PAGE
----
By Lee Kyung-min
Inflation has been accelerating fast, as consumer prices grew over 2 percent in August for the fifth consecutive month due to a surge in prices of groceries and oil products.
Continuing buildup in inflationary pressure has been emerging as a major stumbling block to the much-anticipated economic recovery, throwing further pressure on the Bank of Korea to deliver another rate hike following one last month.
According to Statistics Korea Thursday, consumer prices jumped 2.6 percent in August from a year ago. The prices also rose 2.6 percent in July and May, well above the central bank’s inflation target of 2 percent.
The consumer price increase has been driven by skyrocketing prices of fruit and vegetables as well as oil products. Egg prices soared by 54.6 percent last month, followed by spinach (35.5 percent), powered red pepper (26.1 percent), rice (13.7 percent) and pork (11 percent). Prices for petroleum products jumped 21.6 percent.
Prices of eggs have reported double-digit growth for the eighth consecutive month since January when the year-on-year increase was 15.2 percent.
Seoul National University economist Lee In-ho said price increases will be sustained by liquidity pumped in by the government with a second extra budget of 34.9 trillion won ($30 billion).
“Cash relief given to 88 percent of the country’s population is likely to push up the price of goods and services through September,” he said. “Whether government claims of limited consumer sentiment tightening in the third quarter will manifest remains to be seen.”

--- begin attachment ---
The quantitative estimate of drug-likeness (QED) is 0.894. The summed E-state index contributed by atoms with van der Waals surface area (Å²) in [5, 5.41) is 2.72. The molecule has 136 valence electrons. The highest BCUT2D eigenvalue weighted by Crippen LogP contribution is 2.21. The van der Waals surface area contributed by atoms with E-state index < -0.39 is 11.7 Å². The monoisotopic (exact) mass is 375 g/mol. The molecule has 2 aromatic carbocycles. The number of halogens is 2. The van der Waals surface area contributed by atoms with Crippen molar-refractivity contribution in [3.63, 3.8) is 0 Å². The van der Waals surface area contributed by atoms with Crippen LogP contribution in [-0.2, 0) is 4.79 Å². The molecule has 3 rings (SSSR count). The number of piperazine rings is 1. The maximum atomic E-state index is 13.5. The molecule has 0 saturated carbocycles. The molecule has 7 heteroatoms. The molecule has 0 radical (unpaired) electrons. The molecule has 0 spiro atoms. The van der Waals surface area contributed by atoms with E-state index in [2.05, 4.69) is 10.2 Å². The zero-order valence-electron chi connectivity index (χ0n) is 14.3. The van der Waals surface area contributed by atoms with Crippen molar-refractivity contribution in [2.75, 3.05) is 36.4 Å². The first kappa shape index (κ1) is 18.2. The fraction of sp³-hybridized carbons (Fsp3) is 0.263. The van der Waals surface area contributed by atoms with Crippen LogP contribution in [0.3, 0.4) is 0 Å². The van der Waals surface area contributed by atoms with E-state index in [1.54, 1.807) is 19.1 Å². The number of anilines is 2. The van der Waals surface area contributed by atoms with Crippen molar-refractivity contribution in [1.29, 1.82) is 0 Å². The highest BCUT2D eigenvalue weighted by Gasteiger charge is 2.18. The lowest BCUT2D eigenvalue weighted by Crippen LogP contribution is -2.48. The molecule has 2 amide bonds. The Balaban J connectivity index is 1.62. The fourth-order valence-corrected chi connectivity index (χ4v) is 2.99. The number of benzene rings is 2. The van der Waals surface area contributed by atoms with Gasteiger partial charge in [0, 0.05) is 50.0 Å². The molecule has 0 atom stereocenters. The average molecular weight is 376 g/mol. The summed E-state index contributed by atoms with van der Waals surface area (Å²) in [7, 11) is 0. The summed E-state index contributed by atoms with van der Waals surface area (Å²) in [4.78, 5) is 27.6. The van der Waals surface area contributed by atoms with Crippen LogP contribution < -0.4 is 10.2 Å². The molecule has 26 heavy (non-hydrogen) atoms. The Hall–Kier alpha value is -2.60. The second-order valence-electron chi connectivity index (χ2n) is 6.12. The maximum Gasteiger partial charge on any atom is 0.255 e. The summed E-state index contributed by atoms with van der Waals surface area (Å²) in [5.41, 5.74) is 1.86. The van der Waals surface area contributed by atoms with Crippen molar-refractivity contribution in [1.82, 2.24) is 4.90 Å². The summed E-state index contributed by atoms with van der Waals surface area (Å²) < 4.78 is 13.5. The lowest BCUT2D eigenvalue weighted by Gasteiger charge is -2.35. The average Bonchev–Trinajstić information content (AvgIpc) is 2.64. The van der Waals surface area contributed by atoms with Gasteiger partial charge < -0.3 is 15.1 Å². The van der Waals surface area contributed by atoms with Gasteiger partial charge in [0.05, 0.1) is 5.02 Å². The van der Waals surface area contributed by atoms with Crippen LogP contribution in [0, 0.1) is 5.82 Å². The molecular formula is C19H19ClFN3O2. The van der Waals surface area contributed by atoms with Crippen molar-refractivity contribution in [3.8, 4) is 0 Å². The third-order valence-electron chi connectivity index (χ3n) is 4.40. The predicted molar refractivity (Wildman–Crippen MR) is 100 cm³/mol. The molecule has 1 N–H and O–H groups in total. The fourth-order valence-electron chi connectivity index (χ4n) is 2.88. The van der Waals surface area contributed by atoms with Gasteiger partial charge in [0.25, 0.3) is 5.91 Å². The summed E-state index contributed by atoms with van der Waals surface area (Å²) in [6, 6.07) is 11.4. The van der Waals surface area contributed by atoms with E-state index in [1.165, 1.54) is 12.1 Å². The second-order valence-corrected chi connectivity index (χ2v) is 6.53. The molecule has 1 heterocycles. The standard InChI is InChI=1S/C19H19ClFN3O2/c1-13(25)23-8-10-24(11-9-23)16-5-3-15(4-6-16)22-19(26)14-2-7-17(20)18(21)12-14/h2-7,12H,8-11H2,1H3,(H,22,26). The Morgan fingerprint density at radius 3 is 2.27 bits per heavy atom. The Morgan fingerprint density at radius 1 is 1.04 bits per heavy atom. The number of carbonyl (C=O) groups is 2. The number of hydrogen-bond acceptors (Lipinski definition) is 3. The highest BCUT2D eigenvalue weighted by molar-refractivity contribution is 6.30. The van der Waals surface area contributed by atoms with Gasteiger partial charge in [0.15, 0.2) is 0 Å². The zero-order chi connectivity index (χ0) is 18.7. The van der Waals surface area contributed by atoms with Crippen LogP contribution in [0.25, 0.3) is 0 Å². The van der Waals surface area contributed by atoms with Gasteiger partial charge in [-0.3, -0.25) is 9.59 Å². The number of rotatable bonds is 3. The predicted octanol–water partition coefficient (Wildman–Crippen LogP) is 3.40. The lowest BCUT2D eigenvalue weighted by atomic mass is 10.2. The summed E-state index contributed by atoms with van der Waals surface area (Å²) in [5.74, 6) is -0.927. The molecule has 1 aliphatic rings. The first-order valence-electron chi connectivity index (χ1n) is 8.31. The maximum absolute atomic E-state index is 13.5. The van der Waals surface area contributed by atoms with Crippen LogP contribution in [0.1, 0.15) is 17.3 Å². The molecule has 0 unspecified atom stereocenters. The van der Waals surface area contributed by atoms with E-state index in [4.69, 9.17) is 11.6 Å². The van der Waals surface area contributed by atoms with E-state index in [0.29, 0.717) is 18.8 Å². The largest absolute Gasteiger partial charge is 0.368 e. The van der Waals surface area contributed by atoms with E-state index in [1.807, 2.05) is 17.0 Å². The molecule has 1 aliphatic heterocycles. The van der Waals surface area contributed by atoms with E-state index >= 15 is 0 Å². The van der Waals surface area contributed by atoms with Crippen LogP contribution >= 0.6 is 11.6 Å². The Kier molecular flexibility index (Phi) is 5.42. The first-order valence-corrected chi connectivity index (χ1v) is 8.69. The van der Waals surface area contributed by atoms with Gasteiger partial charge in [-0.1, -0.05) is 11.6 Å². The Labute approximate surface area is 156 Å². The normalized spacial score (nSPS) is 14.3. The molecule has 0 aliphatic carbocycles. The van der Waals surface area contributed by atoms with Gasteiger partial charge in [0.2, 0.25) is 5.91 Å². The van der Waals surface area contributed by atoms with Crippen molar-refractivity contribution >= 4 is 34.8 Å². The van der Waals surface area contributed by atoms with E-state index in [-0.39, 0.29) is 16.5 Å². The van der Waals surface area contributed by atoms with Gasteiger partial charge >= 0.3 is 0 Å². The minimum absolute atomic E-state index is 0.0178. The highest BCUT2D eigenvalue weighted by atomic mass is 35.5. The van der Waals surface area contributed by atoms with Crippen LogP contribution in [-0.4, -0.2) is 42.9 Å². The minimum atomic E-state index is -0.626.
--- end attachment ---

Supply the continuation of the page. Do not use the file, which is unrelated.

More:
Soaring grocery prices and an overall increase in daily necessities including transport and housing costs are likely to put greater strain on low-income earners, as inferred by real gross national income (GNI) reporting a 12-month low of a 0.1 percent quarter-on-quarter jump in the second quarter.
First Strategy and Finance Vice Minister Lee Eog-weon said uncertainty in consumer prices will remain elevated through September.
“Consumer prices will face downward pressure due to improved agricultural supply and demand conditions, and at the same time upward pressure from spending demand before and during the holiday season,” he said at the vice-ministerial-level meeting in Seoul. “The government will prepare measures to supply agricultural and fishery produce.”
Another rate hike looming
Rising inflation has put the BOK under greater pressure to raise its key interest rate again in the upcoming rate-setting meeting slated for October and November. The BOK increased the base rate by 25 basis points to 0.75 percent on Aug. 26, the first rate hike in nearly three years, to curb inflation and rein in soaring household debts.
Following the August meeting, BOK Governor Lee Ju-yeol hinted at another rate increase, saying, “The rate increase is our first step toward the goal of alleviating the financial imbalance.”
In the meantime, the BOK reported Thursday that the nation’s GDP grew 0.8 percent in the second quarter from the quarter before, 0.1 of a percentage point higher than the previous estimate, on the back of robust exports.
Exports reporting a 34.9 percent year-on-year increase of $53.2 billion in August bode well for the country’s recovery, but whether the much-needed recovery will advance hinges on the degree of containment of the Delta variant-sparked fourth wave of the pandemic.Internet Explorer Channel Network